Medical Researcher: Most coveted in the healthcare industry is research of cancer, Alzheimer disease, and the development of prosthetics

Web designer: According to Trendsearch.com, the profession is still developing, and 2007 will see a new era of web design

Security Systems Engineer: Employees in the protective services industry can expect to be in demand and a rise in salary in 2007. Individual with a head for engineering and computers can expect up to seven-figure salaries.

Urban Planners: Pre-fab one-level homes for baby boomers are changing the face of suburban America and boosting the demand for urban planners…

Viral Marketers and Media Promoters: Viral marketers are those who know how to build an audience from nothing with little more than rumor and excitement, like MySpace.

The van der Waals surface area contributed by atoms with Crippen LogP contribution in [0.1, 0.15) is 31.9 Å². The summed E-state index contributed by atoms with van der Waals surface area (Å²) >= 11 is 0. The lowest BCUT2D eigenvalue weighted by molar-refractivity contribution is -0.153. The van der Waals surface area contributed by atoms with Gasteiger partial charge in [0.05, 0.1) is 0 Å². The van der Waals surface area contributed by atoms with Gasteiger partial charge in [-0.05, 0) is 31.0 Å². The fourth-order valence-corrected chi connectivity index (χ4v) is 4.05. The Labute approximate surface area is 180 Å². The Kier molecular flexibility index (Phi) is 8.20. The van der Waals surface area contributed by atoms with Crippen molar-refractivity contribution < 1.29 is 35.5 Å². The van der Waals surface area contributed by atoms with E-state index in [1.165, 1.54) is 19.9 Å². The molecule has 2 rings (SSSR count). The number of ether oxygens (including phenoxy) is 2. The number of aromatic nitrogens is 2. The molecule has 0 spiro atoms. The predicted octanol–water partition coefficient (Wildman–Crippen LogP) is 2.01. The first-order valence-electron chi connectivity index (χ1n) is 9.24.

Talent Agents: As fame rises for performers and athletes, a new arena opens for their managers, promoters, and general go-to guys. These are some of the most competitive positions in the entertainment industry.

Buyers and Purchasing Agents: The future of the retail industry lies in the hands of the buyers and purchasing agents, according to Trends Journal.

Art Directors: There will be a high demand for the 20 – 30 age demographic for jobs involving painting, lights, cameras, and action.

News Analysts, Reporters, and Bloggers: Publications with an online division now hire three levels of correspondents: print new writers, online news writers, and bloggers.

Read more:
http://www.fastcompany.com/articles/2007/01/top_jobs_2007.html   


 

Sending your resume: What’s in a Name?

Today I received an email:

“Dear Ms. B-V (the person did spell out the last name…):